There are many types of apples with different flavors and purposes. Knowing what type of apples to use for what is important because some you might not want too eat raw.
Apples are healthy fresh crisp fruits with potent nutrients that are good for our bodies. Many of us use apples to make pies, crisps, sauces, candies and jams. However, some of us do not know there are several different types of apples we can eat with all different types of flavors. Therefore, if you think you do not like apples, maybe you are just eating the wrong flavored apples for you. The types of apples that are out there are Rome, Gravenstrein, McIntosh, Gala, Golden delicious, Granny Smith, Winesap, Red delicious and Cortland.
Rome apples are from Rome, Ohio, and are good to use in apple pies, and crisp because it is firmer than most apples and develops a sweeter flavor during baking. Many people do not eat these apples raw because they have firm skin and flesh and a bitter taste rather than sweet. These apples are deep red in color with white specks and sometimes known as Rome Beauties.
Gravenstrein apples can be found in late July and early august in apple orchards and are excellent to eat freshly picked off the trees, but not for storing away since they tend to go bad fast. These apples are sweet and tart with a juicy crisp white flesh. The skins on these apples are red and green, but tender and soft unlike the Rome apples. These apples make tasty apples sauces when used right after picking. However, they do not make good apples pies and crisps because they tend to become mushy during baking.
McIntosh apples originated in Ontario, Canada, in 1870 by a farmer named John McIntosh. As you can see, the apples name comes from the farmer who developed them. These apples are the most popular in North America and used in apple pies, sauces, jams, crisps and candies. They can also be eaten as them are freshly picked from the trees because they are juicy and full of sweet and spiciness. McIntosh apples have red skins with green hints throughout them. These are the all purpose apples.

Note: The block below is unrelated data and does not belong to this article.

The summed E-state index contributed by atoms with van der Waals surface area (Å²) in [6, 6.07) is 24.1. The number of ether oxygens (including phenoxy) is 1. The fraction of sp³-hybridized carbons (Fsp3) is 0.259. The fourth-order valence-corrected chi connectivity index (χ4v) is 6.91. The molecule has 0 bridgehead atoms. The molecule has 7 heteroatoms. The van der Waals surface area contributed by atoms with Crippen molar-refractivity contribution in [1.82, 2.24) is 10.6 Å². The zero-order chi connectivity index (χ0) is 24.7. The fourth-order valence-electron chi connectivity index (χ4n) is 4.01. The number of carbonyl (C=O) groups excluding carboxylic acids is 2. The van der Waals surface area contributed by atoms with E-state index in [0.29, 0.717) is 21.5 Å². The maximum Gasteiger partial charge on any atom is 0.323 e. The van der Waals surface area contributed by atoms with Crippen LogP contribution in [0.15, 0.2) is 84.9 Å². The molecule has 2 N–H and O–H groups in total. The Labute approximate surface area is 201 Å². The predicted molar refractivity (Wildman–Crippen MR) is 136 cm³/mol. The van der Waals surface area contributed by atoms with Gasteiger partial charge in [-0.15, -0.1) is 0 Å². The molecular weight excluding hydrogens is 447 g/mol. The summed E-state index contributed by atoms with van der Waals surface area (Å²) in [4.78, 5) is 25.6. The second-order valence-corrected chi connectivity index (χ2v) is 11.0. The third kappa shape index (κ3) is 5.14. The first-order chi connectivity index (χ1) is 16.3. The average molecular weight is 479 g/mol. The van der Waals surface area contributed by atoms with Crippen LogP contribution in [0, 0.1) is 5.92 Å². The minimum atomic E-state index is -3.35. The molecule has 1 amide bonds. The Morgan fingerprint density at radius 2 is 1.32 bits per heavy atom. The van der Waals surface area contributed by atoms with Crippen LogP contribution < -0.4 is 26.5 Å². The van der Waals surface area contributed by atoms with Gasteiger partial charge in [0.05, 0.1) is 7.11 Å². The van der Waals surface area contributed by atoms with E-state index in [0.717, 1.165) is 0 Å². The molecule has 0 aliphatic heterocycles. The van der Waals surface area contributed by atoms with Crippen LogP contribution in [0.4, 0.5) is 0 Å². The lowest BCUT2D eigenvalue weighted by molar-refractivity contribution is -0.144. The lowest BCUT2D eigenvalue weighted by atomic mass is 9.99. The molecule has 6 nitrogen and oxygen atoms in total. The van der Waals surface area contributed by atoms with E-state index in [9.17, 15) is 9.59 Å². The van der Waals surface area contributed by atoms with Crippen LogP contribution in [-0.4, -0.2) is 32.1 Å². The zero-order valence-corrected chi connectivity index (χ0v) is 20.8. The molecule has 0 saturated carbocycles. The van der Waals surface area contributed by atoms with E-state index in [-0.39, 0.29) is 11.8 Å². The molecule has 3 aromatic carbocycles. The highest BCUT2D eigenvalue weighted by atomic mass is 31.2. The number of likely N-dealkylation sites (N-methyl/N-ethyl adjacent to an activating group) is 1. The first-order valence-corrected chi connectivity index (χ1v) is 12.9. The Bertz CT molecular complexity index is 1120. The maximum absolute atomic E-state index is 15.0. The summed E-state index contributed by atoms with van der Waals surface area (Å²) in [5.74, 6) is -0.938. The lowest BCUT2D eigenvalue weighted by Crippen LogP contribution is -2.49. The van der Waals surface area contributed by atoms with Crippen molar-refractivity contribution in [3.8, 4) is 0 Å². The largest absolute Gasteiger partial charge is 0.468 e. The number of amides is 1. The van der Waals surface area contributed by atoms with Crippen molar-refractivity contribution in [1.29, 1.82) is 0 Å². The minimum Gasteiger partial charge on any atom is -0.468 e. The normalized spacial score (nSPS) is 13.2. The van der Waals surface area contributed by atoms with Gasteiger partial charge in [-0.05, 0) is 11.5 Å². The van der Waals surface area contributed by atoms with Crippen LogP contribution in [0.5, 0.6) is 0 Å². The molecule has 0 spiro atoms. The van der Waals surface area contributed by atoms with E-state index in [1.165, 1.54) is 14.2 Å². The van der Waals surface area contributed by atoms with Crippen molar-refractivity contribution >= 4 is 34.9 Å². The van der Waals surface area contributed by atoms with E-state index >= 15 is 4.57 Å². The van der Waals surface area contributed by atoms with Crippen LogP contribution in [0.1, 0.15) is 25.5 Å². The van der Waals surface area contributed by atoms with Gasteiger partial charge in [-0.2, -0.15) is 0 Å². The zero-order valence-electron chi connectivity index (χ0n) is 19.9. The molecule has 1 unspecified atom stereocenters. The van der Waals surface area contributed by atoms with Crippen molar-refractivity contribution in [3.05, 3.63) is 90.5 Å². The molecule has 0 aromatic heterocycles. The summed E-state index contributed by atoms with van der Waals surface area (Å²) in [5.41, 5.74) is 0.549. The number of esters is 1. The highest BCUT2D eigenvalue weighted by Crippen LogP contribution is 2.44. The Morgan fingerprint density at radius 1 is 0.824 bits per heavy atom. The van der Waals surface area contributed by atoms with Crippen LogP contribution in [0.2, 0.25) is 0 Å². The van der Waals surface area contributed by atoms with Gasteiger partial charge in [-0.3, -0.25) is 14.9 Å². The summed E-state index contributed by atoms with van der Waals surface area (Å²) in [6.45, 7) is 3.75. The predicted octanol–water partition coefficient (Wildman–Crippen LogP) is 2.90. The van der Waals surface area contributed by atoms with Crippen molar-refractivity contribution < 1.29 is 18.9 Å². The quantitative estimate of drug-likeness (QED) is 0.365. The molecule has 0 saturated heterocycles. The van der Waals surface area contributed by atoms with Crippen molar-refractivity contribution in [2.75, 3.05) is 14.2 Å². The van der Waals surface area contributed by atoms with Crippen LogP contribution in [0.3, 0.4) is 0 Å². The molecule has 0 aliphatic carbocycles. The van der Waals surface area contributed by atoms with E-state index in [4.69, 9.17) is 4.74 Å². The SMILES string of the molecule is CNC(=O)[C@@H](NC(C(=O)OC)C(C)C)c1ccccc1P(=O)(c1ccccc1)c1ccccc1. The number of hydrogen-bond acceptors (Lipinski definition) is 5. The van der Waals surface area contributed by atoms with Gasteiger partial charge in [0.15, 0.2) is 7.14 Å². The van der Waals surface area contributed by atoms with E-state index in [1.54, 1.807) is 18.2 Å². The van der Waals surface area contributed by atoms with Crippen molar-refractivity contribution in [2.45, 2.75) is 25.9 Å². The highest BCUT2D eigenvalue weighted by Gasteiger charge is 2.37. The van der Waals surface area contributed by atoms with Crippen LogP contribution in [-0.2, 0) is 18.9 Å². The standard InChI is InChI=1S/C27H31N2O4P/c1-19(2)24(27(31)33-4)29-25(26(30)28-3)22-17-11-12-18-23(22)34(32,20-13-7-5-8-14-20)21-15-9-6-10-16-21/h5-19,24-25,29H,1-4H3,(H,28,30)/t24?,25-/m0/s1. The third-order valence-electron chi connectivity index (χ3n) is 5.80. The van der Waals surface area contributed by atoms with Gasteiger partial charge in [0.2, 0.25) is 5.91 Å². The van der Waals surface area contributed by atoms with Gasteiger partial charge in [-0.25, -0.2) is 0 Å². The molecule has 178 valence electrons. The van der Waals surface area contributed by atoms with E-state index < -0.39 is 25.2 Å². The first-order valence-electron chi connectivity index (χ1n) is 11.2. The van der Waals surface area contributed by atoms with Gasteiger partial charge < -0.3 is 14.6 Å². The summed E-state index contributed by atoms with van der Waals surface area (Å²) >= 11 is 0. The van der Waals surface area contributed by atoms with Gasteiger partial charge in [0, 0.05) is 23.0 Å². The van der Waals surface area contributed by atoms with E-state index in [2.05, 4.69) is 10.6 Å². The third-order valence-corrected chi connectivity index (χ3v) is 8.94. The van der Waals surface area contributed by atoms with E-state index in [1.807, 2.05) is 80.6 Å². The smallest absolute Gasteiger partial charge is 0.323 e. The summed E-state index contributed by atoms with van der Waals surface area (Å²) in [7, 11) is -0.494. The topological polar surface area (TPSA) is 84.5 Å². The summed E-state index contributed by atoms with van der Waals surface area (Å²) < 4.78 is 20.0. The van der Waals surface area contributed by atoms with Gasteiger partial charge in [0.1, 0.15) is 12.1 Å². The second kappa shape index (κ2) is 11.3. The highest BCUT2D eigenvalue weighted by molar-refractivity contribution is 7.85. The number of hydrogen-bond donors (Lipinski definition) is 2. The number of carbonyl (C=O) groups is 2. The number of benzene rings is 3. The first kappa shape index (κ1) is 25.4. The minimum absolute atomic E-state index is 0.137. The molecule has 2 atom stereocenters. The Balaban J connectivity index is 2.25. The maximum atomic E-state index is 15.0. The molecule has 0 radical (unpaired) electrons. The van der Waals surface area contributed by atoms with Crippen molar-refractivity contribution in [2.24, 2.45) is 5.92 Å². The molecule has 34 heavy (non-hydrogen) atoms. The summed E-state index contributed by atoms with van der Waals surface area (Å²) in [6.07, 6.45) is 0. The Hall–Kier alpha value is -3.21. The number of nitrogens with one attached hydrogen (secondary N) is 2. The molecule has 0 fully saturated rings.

Gala apples originated in New Zealand in 1920 and have golden yellow skins with some red tints. They have very sweet flavor and typically taste best when ripe and eaten as they are. However, these apples blend well with other apples to make tasty pies, crisps, sauces and jams. Gala apples are perfect for making candy apples with because of their size, clean smooth tender skins and slight firmness.
Golden delicious apples are large with yellow soft skins. These apples have sweet and tender fleshes and taste best eaten off the trees. Golden delicious apples make good applesauce and butter, but they make poor pies and crisps because they tend to get mushy during baking. These apples originated in Clay, Country West Virginia in 1905.
Granny Smith apples have light green skins and firm crisp white fleshes. They are tart and sweet in flavor, which make them excellent for eating raw or in pies, sauces, crisps and jams. These apples originated in Australia in 1868 and named after Maria Ann Smith who started the apple seedling.
Winesap apples tend to be small and have deep red skins and spicy, tart wine like flavor. Typically, these apples do not taste good as they are, but make tasty apple ciders and gourmet sauces. These apples are very tough and the flesh is yellow in color instead of white. You can find these apples growing in North American and New Zealand apple orchards.
Red delicious apples are tall and thin, but still round with deep or bright red thick bitter skins. These apples have firm flesh that is, but sweet and tart flavoring. These apples taste best eaten freshly picked because they do not bake or cook well do to their firmness. You can find granny smith apples in late October in all American apple orchards because they are the signature apple of American.
The Cortland apples originated in Geneva, New York in 1898 and have red skins with hints of yellow and green throughout. They have sweet flavor with a hint of tartness. Cortland apples are tasty eaten as they are and in pies, crisps, sauces, jams and candies. They do hold their firmness, but their skins tend to become wrinkled if store in the cold too long.
Therefore, now you know what types of apples are out there to eat and use in cooking and baking recipes. Those of you who say you do not like apples might actually change your mind after finding one you do like. Who knows maybe you will even keep the doctor away eating a few now and again.